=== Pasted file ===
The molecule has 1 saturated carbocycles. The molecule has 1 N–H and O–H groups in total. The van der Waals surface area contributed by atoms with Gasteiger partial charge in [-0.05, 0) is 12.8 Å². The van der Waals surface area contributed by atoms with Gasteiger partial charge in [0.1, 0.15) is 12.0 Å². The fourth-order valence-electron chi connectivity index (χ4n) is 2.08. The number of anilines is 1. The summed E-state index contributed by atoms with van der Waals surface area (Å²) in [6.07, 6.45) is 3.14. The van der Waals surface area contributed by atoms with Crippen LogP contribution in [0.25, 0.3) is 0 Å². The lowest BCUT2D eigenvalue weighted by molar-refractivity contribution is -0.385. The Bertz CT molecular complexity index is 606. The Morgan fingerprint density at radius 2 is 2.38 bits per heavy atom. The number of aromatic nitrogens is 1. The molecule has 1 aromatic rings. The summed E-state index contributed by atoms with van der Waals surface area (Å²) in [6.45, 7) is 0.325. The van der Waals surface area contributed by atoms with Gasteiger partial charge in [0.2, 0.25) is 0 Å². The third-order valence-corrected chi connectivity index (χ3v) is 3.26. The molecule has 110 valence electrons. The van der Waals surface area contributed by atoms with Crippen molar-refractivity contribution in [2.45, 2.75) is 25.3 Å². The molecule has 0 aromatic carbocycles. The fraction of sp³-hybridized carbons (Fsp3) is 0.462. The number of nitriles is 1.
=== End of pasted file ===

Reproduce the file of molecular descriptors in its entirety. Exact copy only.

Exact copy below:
The molecule has 1 saturated carbocycles. The molecule has 1 N–H and O–H groups in total. The van der Waals surface area contributed by atoms with Gasteiger partial charge in [-0.05, 0) is 12.8 Å². The van der Waals surface area contributed by atoms with Gasteiger partial charge in [0.1, 0.15) is 12.0 Å². The fourth-order valence-electron chi connectivity index (χ4n) is 2.08. The number of anilines is 1. The summed E-state index contributed by atoms with van der Waals surface area (Å²) in [6.07, 6.45) is 3.14. The van der Waals surface area contributed by atoms with Crippen LogP contribution in [0.25, 0.3) is 0 Å². The lowest BCUT2D eigenvalue weighted by molar-refractivity contribution is -0.385. The Bertz CT molecular complexity index is 606. The Morgan fingerprint density at radius 2 is 2.38 bits per heavy atom. The number of aromatic nitrogens is 1. The molecule has 1 aromatic rings. The summed E-state index contributed by atoms with van der Waals surface area (Å²) in [6.45, 7) is 0.325. The van der Waals surface area contributed by atoms with Gasteiger partial charge in [0.2, 0.25) is 0 Å². The third-order valence-corrected chi connectivity index (χ3v) is 3.26. The molecule has 110 valence electrons. The van der Waals surface area contributed by atoms with Crippen molar-refractivity contribution in [2.45, 2.75) is 25.3 Å². The molecule has 0 aromatic carbocycles. The fraction of sp³-hybridized carbons (Fsp3) is 0.462. The number of nitriles is 1.